Difference between pump price before and after subsidy removal =
N141.00 – N65.00 = N76.00
Total spent on subsidizing petrol to our neighbours annually =
N76.00 x 9.18 million litres x 365 days = N255 billion
If you take the N255 billion away from the N617 billion shortfall that the government cannot explain, there is still a shortfall of N362 billion. The government still needs to tell us what/who is eating up this N362 billion ($2.26 billion USD).
i) We have assumed that there are no working refineries in Nigeria and so no local petrol production whatsoever – yet, there is, even if the refineries are working below capacity.
ii) Nigeria actually consumes 34 million litres of petrol per day. Most experts disagree and give a figure between 20 and 25 million litres per day. Yet there is still an unexplainable shortfall even if we use the exaggerated figure of the government.
iii) Ghana, Togo, Benin, Cameroun, Niger, and Chad all consume the same rate as Nigeria and get 50% of their petrol illegally from Nigeria through smuggling.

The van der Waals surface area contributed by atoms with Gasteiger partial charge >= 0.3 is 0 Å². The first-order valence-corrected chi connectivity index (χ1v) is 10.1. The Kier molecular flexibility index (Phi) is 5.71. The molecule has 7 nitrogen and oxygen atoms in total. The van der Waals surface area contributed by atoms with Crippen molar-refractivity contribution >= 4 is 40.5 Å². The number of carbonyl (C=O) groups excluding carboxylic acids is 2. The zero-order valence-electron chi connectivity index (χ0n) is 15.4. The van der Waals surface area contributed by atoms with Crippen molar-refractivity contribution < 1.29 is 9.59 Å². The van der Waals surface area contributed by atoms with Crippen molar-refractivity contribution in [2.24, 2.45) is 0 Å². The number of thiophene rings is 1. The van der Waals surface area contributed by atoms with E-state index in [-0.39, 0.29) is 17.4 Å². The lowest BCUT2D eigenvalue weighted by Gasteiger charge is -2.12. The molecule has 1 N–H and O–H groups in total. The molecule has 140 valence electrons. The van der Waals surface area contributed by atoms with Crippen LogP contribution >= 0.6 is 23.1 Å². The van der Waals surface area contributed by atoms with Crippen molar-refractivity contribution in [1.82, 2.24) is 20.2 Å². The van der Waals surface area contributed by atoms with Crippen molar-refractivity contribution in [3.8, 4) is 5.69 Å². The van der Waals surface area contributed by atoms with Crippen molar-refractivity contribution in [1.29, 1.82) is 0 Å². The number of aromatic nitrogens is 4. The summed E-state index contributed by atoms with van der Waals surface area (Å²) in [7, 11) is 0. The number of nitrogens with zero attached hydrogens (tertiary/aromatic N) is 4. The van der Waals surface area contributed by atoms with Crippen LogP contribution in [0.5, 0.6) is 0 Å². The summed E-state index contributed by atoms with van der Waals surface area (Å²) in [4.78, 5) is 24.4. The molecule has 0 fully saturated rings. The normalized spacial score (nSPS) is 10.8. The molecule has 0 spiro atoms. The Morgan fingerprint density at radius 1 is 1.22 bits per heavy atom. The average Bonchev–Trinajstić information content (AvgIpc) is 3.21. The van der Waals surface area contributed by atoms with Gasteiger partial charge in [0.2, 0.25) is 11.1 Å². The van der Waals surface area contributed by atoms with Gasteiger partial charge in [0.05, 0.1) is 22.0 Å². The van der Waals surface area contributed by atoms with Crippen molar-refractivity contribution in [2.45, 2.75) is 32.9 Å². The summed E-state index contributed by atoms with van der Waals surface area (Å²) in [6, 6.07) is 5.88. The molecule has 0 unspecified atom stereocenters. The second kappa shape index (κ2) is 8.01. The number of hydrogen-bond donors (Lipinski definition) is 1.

These figures simply show the incompetence and insincerity of our government officials. This is pure banditry.
9) FACT 9: The simplest part of the fuel subsidy arithmetic will reveal one startling fact: That the government does not need to subsidise our petrol at all if we reject corruption and sleaze as a way of life. Check this out:
a) NNPC crude oil allocation for local consumption = 400,000 barrels per day (from a total of 2.450 million barrels per day).
b) If our refineries work at just 30%, 280,000 barrels can be sold on the international market, leaving the rest for local production.
c) Money accruing to the federal government through NNPC on the sale, using $80/bbl – a conservative figure as against the current price of $100/bbl – would be $22.4m per day. Annually this translates to $8.176bn or N1.3 trillion.